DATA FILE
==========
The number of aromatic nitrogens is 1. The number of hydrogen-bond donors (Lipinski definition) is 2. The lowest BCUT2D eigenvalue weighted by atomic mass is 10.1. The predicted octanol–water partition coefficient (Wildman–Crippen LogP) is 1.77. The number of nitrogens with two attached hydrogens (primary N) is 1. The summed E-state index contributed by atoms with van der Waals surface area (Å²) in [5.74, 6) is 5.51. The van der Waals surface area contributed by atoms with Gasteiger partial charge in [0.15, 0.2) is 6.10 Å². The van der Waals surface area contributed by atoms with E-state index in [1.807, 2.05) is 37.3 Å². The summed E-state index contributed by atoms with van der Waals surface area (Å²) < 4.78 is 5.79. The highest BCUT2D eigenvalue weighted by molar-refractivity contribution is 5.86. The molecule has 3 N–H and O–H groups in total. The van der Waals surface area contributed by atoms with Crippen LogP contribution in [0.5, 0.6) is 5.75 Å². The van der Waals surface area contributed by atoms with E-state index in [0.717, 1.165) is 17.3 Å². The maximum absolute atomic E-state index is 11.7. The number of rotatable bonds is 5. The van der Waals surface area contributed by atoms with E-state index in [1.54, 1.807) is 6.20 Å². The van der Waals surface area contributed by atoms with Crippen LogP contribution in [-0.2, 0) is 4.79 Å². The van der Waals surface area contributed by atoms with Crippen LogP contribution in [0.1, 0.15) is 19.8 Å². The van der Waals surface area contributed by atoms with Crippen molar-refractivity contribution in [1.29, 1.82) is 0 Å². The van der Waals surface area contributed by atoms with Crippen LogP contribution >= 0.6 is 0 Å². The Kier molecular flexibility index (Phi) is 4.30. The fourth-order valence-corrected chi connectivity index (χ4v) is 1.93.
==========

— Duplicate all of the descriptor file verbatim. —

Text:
The number of aromatic nitrogens is 1. The number of hydrogen-bond donors (Lipinski definition) is 2. The lowest BCUT2D eigenvalue weighted by atomic mass is 10.1. The predicted octanol–water partition coefficient (Wildman–Crippen LogP) is 1.77. The number of nitrogens with two attached hydrogens (primary N) is 1. The summed E-state index contributed by atoms with van der Waals surface area (Å²) in [5.74, 6) is 5.51. The van der Waals surface area contributed by atoms with Gasteiger partial charge in [0.15, 0.2) is 6.10 Å². The van der Waals surface area contributed by atoms with E-state index in [1.807, 2.05) is 37.3 Å². The summed E-state index contributed by atoms with van der Waals surface area (Å²) < 4.78 is 5.79. The highest BCUT2D eigenvalue weighted by molar-refractivity contribution is 5.86. The molecule has 3 N–H and O–H groups in total. The van der Waals surface area contributed by atoms with Crippen LogP contribution in [0.5, 0.6) is 5.75 Å². The van der Waals surface area contributed by atoms with E-state index in [0.717, 1.165) is 17.3 Å². The maximum absolute atomic E-state index is 11.7. The number of rotatable bonds is 5. The van der Waals surface area contributed by atoms with E-state index in [1.54, 1.807) is 6.20 Å². The van der Waals surface area contributed by atoms with Crippen LogP contribution in [-0.2, 0) is 4.79 Å². The van der Waals surface area contributed by atoms with Crippen LogP contribution in [0.1, 0.15) is 19.8 Å². The van der Waals surface area contributed by atoms with Crippen molar-refractivity contribution in [1.29, 1.82) is 0 Å². The van der Waals surface area contributed by atoms with Crippen LogP contribution >= 0.6 is 0 Å². The Kier molecular flexibility index (Phi) is 4.30. The fourth-order valence-corrected chi connectivity index (χ4v) is 1.93.